but, if i saw my dog bolt with purpose like he was going after something or scared i would definitely chase after him. not even saying thats the smart thing to do in that situation, but i would want to make sure he's in sight and safe.



posted on Aug, 20 2014 @ 10:00 AM
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a reply to: CallmeRaskolnikov

I don't believe Byars story will ever make sense and if it
remains as it is now. It will never be believable, nor was it
from the start. But to assume he's the one who fabricated it
may be far from the truth. Just looking at the over all picture
of everything we've been told? It looks more like the story was
fabricated by the police, using only pieces of the truth as told
by Taylor Byars. Not even the cops would buy this crap. But when
it's your crap, you don't have to buy it.



posted on Aug, 20 2014 @ 10:36 AM
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originally posted by: randyvs
a reply to: CallmeRaskolnikov

But when
it's your crap, you don't have to buy it.



bingo! couldn't agree more. when you look at this whole thing through that lens it makes sense.



posted on Aug, 20 2014 @ 04:55 PM
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originally posted by: CallmeRaskolnikov
a reply to: VoidHawk

if i saw my dog bolt with purpose like he was going after something or scared i would definitely chase after him.


Thanks for the reply.

You've hit my nail on the head


Your dogs just bolted from your camp. He's running MUCH faster than you and its dark!
You cant see your dog so....which direction will you run?
With 360dg to choose from the odds are 359 to 1 that you'll be going in the wrong direction!
Also, your dog might return to camp while you're still out looking for him, he'll see your not there and again he'll run off!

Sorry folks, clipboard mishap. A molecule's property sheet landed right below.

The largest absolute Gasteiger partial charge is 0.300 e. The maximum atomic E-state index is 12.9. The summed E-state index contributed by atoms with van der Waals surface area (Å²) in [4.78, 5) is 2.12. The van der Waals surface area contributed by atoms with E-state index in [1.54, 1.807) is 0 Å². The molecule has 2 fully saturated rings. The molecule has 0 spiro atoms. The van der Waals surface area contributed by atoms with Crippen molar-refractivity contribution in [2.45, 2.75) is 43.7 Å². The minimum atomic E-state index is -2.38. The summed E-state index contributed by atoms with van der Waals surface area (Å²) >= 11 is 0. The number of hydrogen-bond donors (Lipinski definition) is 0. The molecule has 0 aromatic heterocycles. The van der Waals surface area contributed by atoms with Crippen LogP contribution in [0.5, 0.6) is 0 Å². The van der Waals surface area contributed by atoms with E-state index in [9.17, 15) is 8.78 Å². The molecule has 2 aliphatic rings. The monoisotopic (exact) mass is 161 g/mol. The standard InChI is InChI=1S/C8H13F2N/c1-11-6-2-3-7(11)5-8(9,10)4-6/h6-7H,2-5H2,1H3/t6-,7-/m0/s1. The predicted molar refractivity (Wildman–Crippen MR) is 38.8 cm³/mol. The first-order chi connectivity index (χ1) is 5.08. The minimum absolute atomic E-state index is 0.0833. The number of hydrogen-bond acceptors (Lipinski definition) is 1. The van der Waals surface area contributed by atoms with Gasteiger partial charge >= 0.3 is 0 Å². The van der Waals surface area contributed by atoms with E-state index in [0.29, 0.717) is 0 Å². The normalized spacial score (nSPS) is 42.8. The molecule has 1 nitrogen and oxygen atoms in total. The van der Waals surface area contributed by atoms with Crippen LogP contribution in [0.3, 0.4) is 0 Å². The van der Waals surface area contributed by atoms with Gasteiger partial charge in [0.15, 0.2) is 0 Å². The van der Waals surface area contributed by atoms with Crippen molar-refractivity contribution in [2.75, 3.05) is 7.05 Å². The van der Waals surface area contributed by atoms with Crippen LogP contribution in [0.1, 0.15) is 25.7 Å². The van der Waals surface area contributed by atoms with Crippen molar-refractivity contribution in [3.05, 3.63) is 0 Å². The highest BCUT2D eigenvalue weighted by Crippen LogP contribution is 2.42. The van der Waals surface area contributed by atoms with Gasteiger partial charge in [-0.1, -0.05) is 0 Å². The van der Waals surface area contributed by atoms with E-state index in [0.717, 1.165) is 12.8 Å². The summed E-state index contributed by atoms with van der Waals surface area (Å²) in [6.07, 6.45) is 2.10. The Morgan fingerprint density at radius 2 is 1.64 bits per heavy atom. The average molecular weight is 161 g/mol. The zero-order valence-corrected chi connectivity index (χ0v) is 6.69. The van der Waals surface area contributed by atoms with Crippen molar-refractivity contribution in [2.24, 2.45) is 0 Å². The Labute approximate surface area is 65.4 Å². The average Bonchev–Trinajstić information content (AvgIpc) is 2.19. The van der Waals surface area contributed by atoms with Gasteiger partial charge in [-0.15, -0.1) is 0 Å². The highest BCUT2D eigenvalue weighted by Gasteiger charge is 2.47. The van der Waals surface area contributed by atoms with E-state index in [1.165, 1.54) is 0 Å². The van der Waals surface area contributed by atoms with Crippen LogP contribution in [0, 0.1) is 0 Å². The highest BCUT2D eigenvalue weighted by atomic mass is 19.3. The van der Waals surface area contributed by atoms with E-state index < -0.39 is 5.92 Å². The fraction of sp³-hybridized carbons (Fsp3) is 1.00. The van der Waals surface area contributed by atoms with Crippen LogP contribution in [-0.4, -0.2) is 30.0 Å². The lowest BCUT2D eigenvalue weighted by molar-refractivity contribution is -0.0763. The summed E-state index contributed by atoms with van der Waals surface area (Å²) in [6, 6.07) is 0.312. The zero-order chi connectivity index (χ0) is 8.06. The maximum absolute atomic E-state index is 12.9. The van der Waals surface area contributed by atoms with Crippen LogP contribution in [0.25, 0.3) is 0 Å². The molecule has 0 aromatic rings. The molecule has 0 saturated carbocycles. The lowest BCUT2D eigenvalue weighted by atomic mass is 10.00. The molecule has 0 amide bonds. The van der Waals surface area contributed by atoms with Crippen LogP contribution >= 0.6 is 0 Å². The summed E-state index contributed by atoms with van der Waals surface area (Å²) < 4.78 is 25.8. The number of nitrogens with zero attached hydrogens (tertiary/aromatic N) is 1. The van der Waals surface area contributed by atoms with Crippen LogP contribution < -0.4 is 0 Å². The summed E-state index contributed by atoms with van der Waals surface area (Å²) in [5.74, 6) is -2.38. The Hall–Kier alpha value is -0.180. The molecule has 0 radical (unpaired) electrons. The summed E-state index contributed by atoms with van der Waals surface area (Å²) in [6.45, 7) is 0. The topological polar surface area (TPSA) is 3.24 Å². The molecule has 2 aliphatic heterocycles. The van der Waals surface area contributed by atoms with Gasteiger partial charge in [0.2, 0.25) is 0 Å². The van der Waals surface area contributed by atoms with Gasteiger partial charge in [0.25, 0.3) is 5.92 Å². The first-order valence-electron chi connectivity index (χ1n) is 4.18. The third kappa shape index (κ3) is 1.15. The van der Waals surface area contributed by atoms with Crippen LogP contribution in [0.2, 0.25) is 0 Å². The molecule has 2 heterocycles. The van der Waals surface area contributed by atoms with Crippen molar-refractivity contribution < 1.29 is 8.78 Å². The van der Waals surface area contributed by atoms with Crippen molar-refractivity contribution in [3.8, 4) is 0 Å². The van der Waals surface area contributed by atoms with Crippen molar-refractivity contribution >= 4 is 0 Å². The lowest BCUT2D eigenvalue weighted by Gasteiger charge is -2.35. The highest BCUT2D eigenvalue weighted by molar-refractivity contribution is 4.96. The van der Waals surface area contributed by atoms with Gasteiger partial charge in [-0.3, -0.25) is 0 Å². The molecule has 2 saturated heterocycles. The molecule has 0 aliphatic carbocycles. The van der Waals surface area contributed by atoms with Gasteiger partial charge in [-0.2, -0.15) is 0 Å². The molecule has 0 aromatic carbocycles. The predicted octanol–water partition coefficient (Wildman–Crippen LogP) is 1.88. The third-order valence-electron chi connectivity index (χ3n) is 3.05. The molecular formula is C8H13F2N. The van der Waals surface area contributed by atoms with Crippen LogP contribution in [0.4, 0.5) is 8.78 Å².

Suppose your dog realizes he's lost his way back to camp! how will he find his way back?

It makes much more sense to me to stay in camp and keep calling to him. By doing so he has a sound to lead him back, also if he should cross your tracks (scent) it should lead him straight back to you.
However, if you run out from camp you're creating more tracks that might confuse him! Also, any calling you do will keep changing location, adding even more to his confusion.

We're told Herdsman ran off into the dark after his dog, and if we believe the story thats been told to us, then we should note the consequences of his actions!

I realise my knowledge of dogs has been gained through experiences with my own dog and those of my friends, but I have to say all of those dogs would easily have found their way back to camp, even if they had been chasing after something!

Also to add. A frightened dog will not run off, it will get behind its master (pack leader)!



posted on Aug, 20 2014 @ 05:25 PM
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I think it's easy to psychoanalyze the situation in retrospect, but the truth is, people are impulsive and make spur-of-the-moment decisions that turn out to be stupid in retrospect all the time. It's easy to look back at what happened and say "Well, I would never do that!" I think that you can never be 100% certain about what you would do in any given situation until you're actually in that situation. Some people would just give their dog up for lost or say "Meh, he'll come back soon". Other people love their dog so much that they would throw themselves in front of a train to save it.

This case, so far, just doesn't scream paranormal to me. There are many scenarios (some more likely than others) that could have lead to the man's death out there in the woods. I'm just not convinced that it was anything that can't be explained.